This one is easy... a lexan or other hard plastic plate, cup, and utensil set, all stored in a small mesh bag.

The above set was found at a chain sporting goods store for about $12. Here is a similar set for sale at This is a set that should last a few long as the utensils end up back in the bag.

What to avoid? Those silver metal cook kit sets that seemed to have 4 plates, 2 bowls, a small pot, and six other random pieces all held together by a nut and screw which inevitably gets lost the first time you open the set.

- Canteens/Water Bottles
We're minimalists when it comes to this one... go for the standard waterbottle. We like the Nalgene type 32oz water bottle. It's durable, easy to clean and doesn't have parts that are easy to lose. Add a splash-guard and you're ready to go. There are plenty of other brands, so don't feel like you have to buy a Nalgene (however they are virtually indestructible) A Gatorade style water bottle is great for camp as well. If your son is going on the Canadian (just finished 9th grade & is attending first session), we recommend buying two waterbottles. 

What to avoid? Lots of people like this style of bottle with the spill proof bite valve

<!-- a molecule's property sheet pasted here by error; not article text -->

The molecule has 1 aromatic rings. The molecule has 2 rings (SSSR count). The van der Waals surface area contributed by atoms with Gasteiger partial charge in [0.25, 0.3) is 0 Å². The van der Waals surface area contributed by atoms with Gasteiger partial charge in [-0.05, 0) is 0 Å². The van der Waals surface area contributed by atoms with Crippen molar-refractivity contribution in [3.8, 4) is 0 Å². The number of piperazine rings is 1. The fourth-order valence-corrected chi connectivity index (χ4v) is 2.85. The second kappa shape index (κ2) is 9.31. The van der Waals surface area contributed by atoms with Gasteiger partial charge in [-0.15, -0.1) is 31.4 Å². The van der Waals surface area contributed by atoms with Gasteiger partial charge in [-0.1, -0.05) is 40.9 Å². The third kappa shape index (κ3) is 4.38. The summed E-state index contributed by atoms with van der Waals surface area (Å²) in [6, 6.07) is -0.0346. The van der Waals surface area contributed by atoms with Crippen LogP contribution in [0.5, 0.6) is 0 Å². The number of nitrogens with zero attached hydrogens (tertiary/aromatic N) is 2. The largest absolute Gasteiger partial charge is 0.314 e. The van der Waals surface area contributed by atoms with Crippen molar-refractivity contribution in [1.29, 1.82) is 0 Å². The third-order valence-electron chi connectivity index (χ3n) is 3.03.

So whats the concern? 

Lots of little pieces that come apart to clean the bottle. By the end of the summer, we find several of these style bottles without straws or the bite pieces, rendering the water bottle useless. The bottles also aren't as easy to clean as water bottles without all the pieces. Clean-up is also a concern for the Camelbak hydration backbacks. These are great for biking but not necessary for camp.

Laundry Bags
This one isn't too complex, but we see two common errors. Not enough laundry bags and laundry bags that are too small. Campers need two laundry bags. When laundry is sent out, they need a second bag to start their next laundry load. If your son goes through lots of clothes, you may want to pack an extra laundry bag. As for laundry bag size, go for one that is at least 28"X38".

Laundry bags look alike, and when laundry is returned to camp, there are over 170 bags of clean laundry. For kids to find their clean laundry it's important that you can label the bag in some way. We recommend, at a minimum, a solid bag (nylon or other material) where you can clearly and easily write your son's name. Mesh bags are hard to label and rip easily.

Rain Coats/Ponchos
There are lots of options here and lots of opportunities to overspend. Our main recommendation is to avoid the clunky ponchos. Especially on camping trips, ponchos are cumbersome and not at all wind resistant. What we really like is a rain coat shell with a zip out fleece liner. These are multipurpose. The fleece liner will cover your son's need for a light coat. The shell with hood serves as a rain coat. Zipped together it's great for cold days. Unfortunately by the time next winter rolls around, this is unlikely to fit, but if you've got a shell/liner from this past winter, you're set.